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LetsRun.com's Women's 1500 Final Preview - 2008 US Olympic Track & Field Trials
Sunday's women's 1500 promises to be another exciting battle, with four women who already have the Olympic A standard of 4:07.00 and a handful of others who are capable of dipping under that time and perhaps fighting for a spot in the top three on the U.S. team. We'll break down the field, first looking at those finalists with the A standard as well as some others who figure to be key players.
Those with the A standard:
Shannon Rowbury - The 2007 NCAA indoor mile champion while at Duke, Rowbury has returned dramatically from a stress fracture that prematurely ended her career as a Blue Devil with a breakthrough 2008 campaign. Ably coached by Kevin Jermyn in college, she now works with John Cook and has dropped her 1500 time to a U.S. leading (and third best in the world) 4:01.61. She ran that time in winning the Adidas meet in Carson, CA in mid-May. She has looked terrific in winning both her 1500 heats and has the closing speed to run with everyone in the race. Based on her early season performances and form from the first two rounds, she is the favorite.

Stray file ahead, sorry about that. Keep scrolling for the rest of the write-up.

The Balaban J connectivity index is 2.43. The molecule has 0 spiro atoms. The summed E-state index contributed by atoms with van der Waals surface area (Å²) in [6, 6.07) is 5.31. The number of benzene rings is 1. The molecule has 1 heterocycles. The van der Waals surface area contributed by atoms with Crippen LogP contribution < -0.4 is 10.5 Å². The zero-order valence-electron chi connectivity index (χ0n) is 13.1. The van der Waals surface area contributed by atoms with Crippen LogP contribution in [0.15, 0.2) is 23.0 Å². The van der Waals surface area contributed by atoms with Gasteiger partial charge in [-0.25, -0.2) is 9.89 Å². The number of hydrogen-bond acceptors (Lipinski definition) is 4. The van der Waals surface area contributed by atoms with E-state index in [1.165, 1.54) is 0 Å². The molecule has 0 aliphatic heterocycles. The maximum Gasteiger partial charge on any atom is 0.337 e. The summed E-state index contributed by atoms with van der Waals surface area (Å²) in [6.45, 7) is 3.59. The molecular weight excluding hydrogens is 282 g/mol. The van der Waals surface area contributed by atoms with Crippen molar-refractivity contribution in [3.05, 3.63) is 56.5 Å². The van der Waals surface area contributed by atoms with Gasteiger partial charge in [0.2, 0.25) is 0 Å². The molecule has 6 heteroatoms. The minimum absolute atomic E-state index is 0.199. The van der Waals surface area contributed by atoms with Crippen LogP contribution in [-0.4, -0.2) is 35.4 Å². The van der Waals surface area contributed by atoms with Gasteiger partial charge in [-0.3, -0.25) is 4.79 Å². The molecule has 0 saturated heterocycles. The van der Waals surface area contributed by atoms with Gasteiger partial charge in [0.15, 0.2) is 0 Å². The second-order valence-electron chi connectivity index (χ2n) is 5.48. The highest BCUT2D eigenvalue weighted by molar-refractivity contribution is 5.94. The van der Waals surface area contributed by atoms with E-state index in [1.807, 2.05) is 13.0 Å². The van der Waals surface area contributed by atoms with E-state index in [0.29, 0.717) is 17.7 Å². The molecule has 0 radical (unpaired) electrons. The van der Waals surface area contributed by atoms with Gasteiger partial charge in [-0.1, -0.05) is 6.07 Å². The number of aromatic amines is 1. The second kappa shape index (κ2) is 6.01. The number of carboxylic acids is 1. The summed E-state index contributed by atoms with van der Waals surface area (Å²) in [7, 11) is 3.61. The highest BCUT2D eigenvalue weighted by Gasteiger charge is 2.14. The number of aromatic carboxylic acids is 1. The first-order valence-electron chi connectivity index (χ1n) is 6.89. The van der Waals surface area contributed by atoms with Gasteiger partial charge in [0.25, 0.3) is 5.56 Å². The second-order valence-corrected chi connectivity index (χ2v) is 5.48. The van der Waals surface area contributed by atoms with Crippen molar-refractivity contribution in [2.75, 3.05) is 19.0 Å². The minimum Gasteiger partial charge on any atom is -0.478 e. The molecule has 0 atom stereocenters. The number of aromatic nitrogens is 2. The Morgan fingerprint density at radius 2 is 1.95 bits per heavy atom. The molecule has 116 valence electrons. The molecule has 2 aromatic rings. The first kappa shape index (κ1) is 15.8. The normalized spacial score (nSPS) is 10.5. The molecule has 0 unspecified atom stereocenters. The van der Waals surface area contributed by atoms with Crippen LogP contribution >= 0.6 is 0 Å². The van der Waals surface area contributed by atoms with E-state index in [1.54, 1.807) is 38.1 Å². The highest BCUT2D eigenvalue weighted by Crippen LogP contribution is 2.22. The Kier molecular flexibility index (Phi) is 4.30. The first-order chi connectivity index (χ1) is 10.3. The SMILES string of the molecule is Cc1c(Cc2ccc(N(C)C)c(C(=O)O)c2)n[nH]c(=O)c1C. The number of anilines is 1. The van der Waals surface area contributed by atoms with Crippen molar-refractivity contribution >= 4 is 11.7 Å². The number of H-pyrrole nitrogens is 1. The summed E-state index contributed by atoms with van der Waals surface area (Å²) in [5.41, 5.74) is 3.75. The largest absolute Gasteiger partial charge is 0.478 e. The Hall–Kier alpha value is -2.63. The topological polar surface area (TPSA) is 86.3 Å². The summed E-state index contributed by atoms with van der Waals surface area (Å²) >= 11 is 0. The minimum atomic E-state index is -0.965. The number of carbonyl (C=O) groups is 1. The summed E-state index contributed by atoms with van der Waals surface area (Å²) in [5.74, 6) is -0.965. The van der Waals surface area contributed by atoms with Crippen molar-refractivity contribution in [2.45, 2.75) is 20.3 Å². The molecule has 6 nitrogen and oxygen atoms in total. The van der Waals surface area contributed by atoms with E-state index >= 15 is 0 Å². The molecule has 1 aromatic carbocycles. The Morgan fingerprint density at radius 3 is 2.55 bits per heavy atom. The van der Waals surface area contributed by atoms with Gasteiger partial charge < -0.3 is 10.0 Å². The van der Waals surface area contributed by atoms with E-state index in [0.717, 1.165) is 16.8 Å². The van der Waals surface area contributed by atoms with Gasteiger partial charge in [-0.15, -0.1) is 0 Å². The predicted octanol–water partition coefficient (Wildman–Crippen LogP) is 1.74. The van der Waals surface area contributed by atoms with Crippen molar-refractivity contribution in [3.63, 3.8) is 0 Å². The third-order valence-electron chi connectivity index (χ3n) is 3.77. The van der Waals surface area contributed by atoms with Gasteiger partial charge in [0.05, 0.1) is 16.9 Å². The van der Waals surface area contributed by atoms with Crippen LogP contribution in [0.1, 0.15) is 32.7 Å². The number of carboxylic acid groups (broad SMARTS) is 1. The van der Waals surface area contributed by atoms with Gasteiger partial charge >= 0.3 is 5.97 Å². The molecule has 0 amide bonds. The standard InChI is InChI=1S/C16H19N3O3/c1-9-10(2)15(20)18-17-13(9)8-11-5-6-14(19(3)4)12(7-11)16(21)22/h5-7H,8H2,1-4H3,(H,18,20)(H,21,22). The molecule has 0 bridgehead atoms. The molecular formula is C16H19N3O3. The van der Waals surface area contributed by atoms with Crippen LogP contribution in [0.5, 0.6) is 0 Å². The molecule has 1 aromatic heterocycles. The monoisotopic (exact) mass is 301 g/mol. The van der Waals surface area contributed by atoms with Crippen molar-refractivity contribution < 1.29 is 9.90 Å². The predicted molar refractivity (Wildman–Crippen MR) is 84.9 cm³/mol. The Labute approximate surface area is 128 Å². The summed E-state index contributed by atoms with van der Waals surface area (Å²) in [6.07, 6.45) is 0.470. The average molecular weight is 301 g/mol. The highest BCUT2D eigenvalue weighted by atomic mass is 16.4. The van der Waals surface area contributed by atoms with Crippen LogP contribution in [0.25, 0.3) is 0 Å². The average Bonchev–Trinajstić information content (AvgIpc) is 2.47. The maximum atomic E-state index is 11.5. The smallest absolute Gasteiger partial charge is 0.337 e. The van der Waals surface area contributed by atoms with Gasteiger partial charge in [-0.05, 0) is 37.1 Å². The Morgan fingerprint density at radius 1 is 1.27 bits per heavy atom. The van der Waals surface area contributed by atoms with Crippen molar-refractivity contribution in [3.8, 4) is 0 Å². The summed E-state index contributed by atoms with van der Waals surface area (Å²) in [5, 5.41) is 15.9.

Christin Wurth - The Arkansas alum has also had a great 2008 campaign. She had a very good indoor season, running a mile PR of 4:27.18 to win the Tyson Invitational and ran a PR 4:04.88 to finish third in the Prefontaine 1500. Second at the USATF meet in 2007 to Treniere Clement, Wurth has not been afraid to set the pace in each of her first two rounds. She seems to favor a hard early pace and don't be surprised to see her do the same in Sunday's final to take the sting out of the kick of her competitors.
Erin Donohue - One of the toughest competitors in the field, the New Jersey native and UNC All-American had a great 2007 season, making the World Championship squad in this event with a third place finish at the USATF meet and also running an impressive 800 PR of 2:01.12. She has continued to look strong in 2008 and seemed to be well within herself in following training partner Rowbury across the line in the first heat and looked strong in her semi-final heat as well.